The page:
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Governor's office in Pennsylvania makes a criminal referral in Ohio train derailment

Ohio Gov. Mike DeWine greets Pennsylvania Gov. Josh Shapiro during a news conference in East Palestine, Ohio, on Feb. 21.
Matt Freed
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AP
Ohio Gov. Mike DeWine greets Pennsylvania Gov. Josh Shapiro during a news conference in East Palestine, Ohio, on Feb. 21.

Updated February 22, 2023 at 5:08 PM ET

Pennsylvania Gov. Josh Shapiro said the state's acting attorney general is investigating whether criminal charges were warranted in the derailment of a Norfolk Southern Railroad train just over the state line in East Palestine, Ohio.

Shapiro blasted Norfolk Southern's "arrogance and incompetence" in an interview with Morning Edition's Leila Fadel on Wednesday, saying the railroad didn't participate in unified efforts with emergency services from Pennsylvania and Ohio after the derailment.

"We made a criminal referral to the office of attorney general. They'll determine whether or not there was criminal activity," Shapiro said. "What I know is that Norfolk Southern is governed every day, not by caring about the communities that they send their trains through, but by corporate greed."

Asked by NPR about the nature of possible charges, acting Pennsylvania Attorney General Michelle Henry said her office "will act quickly to investigate this incident, gather the facts, and then evaluate the evidence to make a determination under Pennsylvania law."

On Tuesday, the Environmental Protection Agency announced it would take control of the cleanup of the derailment that released hazardous chemicals into the environment.

In statement to NPR on Tuesday, Norfolk Southern said it has already been paying for the cleanup and will continue to do so.

"We recognize that we have a responsibility, and we have committed to doing what's right for the residents of East Palestine," the railroad said. "We are committed to thoroughly and safely cleaning the site, and we are reimbursing residents for the disruption this has caused in their lives."

Shapiro said tests of municipal water supplies and wells haven't shown any "concerning readings" of toxins and will continue to test "for months and months and months, if not years" to ensure that water is safe for residents.

About three dozen Norfolk Southern freight cars derailed near East Palestine, a town of roughly 4,800. Investigators from the National Transportation Safety Board have indicated that the derailment was likely caused by a wheel bearing failure; a preliminary report is expected next week.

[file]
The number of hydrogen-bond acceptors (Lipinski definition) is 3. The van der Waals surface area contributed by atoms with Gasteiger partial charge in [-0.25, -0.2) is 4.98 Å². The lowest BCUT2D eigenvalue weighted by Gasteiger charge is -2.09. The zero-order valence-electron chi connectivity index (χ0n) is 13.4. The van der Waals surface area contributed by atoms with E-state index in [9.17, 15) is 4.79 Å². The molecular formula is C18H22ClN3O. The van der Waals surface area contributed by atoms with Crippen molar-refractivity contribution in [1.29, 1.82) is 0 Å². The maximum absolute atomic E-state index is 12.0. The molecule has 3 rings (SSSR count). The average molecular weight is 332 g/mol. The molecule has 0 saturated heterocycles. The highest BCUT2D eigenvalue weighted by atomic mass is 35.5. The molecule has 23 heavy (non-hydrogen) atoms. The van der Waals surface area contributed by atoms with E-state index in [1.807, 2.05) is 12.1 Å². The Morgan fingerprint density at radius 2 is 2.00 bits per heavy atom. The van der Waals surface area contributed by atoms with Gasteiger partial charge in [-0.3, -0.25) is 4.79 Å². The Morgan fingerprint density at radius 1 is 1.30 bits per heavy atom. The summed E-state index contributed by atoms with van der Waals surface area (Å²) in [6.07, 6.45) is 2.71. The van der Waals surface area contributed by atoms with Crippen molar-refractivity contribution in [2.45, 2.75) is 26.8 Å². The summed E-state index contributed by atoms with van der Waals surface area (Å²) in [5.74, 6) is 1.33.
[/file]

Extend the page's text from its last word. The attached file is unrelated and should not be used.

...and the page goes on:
In an interview with PBS NewsHour on Tuesday, Norfolk Southern CEO Alan Shaw said he didn't want to speculate on a cause of the derailment but that the railroad is committed to ensuring the safety of the community.

"Yes, we're going to see this thing through. That's my commitment to the community of East Palestine," he said.

"We're going to invest in the environmental cleanup. We have made a lot of progress. We have got air monitoring, water monitoring. We're coordinating with the Ohio EPA. And we're going to invest in this community for the long haul and help this community recover and help this community thrive."

But Shapiro told NPR on Wednesday that "I don't believe for a second Norfolk Southern would do this on their own," if it weren't forced by the federal government.

The railroad has "given the middle finger to the good people of Pennsylvania and Ohio by failing to show up at community meetings, by really insulting the community with a lackluster investment in their recovery."

"And I'm frankly sick and tired of the way their CEO has acted like a king, as opposed to someone who's contrite and willing to work with the community to get it back up on its feet," the governor said.

"This is the same company that has sadly and successfully lobbied Congress over multiple years to do away with safety measures that would cost them a few bucks but might keep the community safer."

"They line themselves up with lawyers and lobbyists to escape scrutiny and I'm sick and tired of it."

Shapiro said Congress needs to act to make railroads safer.

"They need to put real teeth into some of these laws involving the safety of our railways. They need to force Norfolk Southern and the other railroad companies to invest real money in their braking systems and the security and safety of their trains."

He advocated: "Lowering the bar, if you will, what is a high-hazards train, which would then require those rail companies to notify states like mine when they pass through so our emergency personnel can be on alert and be prepared in the event that there is a disaster."

Shapiro, a Democrat, said he and Ohio Gov. Mike DeWine, a Republican, have discussed appearing before Congress to inform them of the steps they need to take to make railroads safer.

Copyright 2023 NPR. To see more, visit https://www.npr.org.

John Helton
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